He seemed to be surrounded by family whether at home or work. In his last movie, Mother’s Day, he re-united with Julia Roberts, Kate Hudson, and, of course, Hector Elizondo. His sister Penny provided narration; his son Scott helped direct; and his wife, Barbara, a nurse, played a nurse in the film. (“She has her own costume,” Marshall joked.) There were also a few grandchildren included in certain scenes.
When he gave a speech upon accepting the Lifetime Achievement Prize given at the American Comedy Awards in 1990, Marshall said, “If television is the education of the American people, then I am recess.”
In addition, he received the Valentine Davies Award (1995), the Women in Film Lucy Award in recognition of excellence and innovation in creative works that have enhanced the perception of women through the medium of television, the Television Hall of Fame for his contributions to the field of television in 1997, the National Association of Broadcasters’ Broadcasting Hall of Fame in 2012, the Laurel Award for TV Writing Achievement in 2014, as well as a star on the Hollywood Walk of Fame.
On the morning of July 19, 2016, Marshall died at a hospital in Burbank, California at the age of 81 due to complications of pneumonia after suffering a stroke.
Robin Williams’s daughter Zelda wrote, “RIP Garry. You forever changed my father’s life, and thus, mine. Thank you for capturing so much joy on film, over and over.”
Henry Winkler tweeted, “Larger than life, funnier than most, wise and the definition of a friend.”
“How could one individual work parts of seven decades in the entertainment industry and make zero enemies?” Ron Howard asked, “Garry achieved that, and it was the result of his absolute integrity as a man and as an artist.”
Garry Marshall was an amazing and talented man. He was a family man above all else. He was an actor with 84 credits, a writer with 40 credits, a producer with 31 credits, and a director with 30 credits. He was a drummer and a journalist. His career covered more than six decades and his star was shining bright when he left show business.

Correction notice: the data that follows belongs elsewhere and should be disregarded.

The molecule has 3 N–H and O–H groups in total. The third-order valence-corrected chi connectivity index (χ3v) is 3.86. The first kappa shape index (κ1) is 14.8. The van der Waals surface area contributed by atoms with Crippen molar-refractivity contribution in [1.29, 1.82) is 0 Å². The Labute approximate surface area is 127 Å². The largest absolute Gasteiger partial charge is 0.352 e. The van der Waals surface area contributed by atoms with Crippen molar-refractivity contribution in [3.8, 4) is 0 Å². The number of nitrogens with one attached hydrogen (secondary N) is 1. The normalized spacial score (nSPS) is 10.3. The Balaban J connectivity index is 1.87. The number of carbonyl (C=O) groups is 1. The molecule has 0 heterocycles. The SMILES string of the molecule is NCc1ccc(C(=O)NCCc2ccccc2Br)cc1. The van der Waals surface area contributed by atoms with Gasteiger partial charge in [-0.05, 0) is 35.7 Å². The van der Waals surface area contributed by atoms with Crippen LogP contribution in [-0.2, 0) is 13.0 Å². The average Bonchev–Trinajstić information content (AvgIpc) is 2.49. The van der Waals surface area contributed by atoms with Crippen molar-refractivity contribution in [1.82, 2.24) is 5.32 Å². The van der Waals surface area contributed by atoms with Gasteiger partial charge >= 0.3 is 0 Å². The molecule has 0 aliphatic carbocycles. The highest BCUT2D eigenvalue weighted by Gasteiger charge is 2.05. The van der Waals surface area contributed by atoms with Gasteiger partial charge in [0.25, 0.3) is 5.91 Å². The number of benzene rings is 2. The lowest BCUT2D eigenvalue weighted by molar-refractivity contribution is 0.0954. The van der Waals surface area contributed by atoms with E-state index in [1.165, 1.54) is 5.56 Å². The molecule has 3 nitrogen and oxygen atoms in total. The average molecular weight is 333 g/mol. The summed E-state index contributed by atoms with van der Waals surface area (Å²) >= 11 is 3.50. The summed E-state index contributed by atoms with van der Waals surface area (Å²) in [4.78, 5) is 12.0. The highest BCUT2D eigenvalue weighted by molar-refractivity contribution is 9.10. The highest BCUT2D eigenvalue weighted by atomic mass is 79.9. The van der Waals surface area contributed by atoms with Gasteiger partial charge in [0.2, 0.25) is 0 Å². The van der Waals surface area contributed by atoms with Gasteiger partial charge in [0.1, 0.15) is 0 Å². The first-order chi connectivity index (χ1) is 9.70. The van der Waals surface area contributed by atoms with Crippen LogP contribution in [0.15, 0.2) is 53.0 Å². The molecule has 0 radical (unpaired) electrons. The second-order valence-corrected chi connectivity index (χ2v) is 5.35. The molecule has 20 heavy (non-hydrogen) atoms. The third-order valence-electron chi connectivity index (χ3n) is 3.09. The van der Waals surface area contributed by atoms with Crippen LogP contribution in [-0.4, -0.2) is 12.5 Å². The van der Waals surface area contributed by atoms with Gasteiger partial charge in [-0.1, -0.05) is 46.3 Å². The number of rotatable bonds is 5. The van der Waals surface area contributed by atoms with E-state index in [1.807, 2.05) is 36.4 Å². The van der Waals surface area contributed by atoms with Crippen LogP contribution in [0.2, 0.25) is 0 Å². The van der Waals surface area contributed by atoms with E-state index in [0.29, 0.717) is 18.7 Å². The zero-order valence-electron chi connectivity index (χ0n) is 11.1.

He will be remembered for creating television shows that touched viewers and drew them into the world their characters inhabited. We rooted for all of them and looked forward to spending time with them each week. He created some of the most memorable characters on television. He also provided many lovable movies for our DVD collections with Pretty Woman at the top of the list.
He wrote My Happy Days in Hollywood in 2012. This is one of my all-time favorite classic television era autobiographies. On one of our vacations we listened to Garry read the audio book version. He not only discusses his successes but admits to all his screw ups and mistakes as well. It’s a refreshingly honest account by a down-to-earth and humble man. It’s one of the best ways to get to know this fascinating guy and is a wonderful tribute to a man who quietly influenced generations of actors and actresses. Here are a few of the reviews written by those people.
“Garry Marshall is walking entertainment. He is smart, insightful, funny…and so is his book.” ―Henry Winkler
“Even though he speaks slowly with a distinctive New Yorkese Bronx accent, he has managed to quickly create, write, and produce a raft of beloved television series that speak ‘American’. I am happy that he gifted us with a witty memoir (about his Happy Days in Hollywood).” ―Carl Reiner
“Thanks to my brother I have a life. I’m sorry I almost ruined his during Laverne & Shirley.” ―Penny Marshall
“I never thought my fairy godmother would look―or sound―like Garry. He is a gift of a human being, and this book is wicked sweet.” ―Anne Hathaway
“Garry Marshall is one of the most beloved and talented people I know…and maybe the most normal guy in the business. This wonderful biography will allow readers to discover for themselves the decent and kind man who writes and directs with such a huge heart—all grounded from humble beginnings in The Bronx. This is a must-read book.” —Julie Andrews
“Garry Marshall is quite simply one of my favorite people. He is loving, loyal, and hilarious! Having made movies with Garry when I was 20, 30, and 40…I guess you could say Garry and Barbara have raised me! In a time where people have lost touch with things to laugh about, this book is sure to be a cure.” —Julia Roberts